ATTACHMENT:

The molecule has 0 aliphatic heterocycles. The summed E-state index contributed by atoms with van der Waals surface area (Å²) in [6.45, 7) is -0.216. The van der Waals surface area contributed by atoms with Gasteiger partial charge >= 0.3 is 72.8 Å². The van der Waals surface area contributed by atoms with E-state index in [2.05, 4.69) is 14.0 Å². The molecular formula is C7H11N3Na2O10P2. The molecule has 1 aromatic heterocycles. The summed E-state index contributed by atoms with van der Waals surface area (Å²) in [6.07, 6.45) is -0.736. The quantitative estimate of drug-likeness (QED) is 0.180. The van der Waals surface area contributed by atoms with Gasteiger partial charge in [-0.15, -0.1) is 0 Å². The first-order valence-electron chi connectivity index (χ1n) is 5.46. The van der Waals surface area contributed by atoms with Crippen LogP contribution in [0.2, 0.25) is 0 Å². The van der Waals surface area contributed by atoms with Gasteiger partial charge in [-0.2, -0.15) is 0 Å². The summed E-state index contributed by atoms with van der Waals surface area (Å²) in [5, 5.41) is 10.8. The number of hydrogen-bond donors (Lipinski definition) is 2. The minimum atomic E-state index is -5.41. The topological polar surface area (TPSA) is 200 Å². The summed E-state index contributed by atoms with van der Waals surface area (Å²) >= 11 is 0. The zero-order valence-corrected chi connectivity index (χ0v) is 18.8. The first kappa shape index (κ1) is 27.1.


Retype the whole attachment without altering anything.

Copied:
The molecule has 0 aliphatic heterocycles. The summed E-state index contributed by atoms with van der Waals surface area (Å²) in [6.45, 7) is -0.216. The van der Waals surface area contributed by atoms with Gasteiger partial charge >= 0.3 is 72.8 Å². The van der Waals surface area contributed by atoms with E-state index in [2.05, 4.69) is 14.0 Å². The molecular formula is C7H11N3Na2O10P2. The molecule has 1 aromatic heterocycles. The summed E-state index contributed by atoms with van der Waals surface area (Å²) in [6.07, 6.45) is -0.736. The quantitative estimate of drug-likeness (QED) is 0.180. The van der Waals surface area contributed by atoms with Gasteiger partial charge in [-0.15, -0.1) is 0 Å². The first-order valence-electron chi connectivity index (χ1n) is 5.46. The van der Waals surface area contributed by atoms with Crippen LogP contribution in [0.2, 0.25) is 0 Å². The van der Waals surface area contributed by atoms with Gasteiger partial charge in [-0.2, -0.15) is 0 Å². The summed E-state index contributed by atoms with van der Waals surface area (Å²) in [5, 5.41) is 10.8. The number of hydrogen-bond donors (Lipinski definition) is 2. The minimum atomic E-state index is -5.41. The topological polar surface area (TPSA) is 200 Å². The summed E-state index contributed by atoms with van der Waals surface area (Å²) >= 11 is 0. The zero-order valence-corrected chi connectivity index (χ0v) is 18.8. The first kappa shape index (κ1) is 27.1.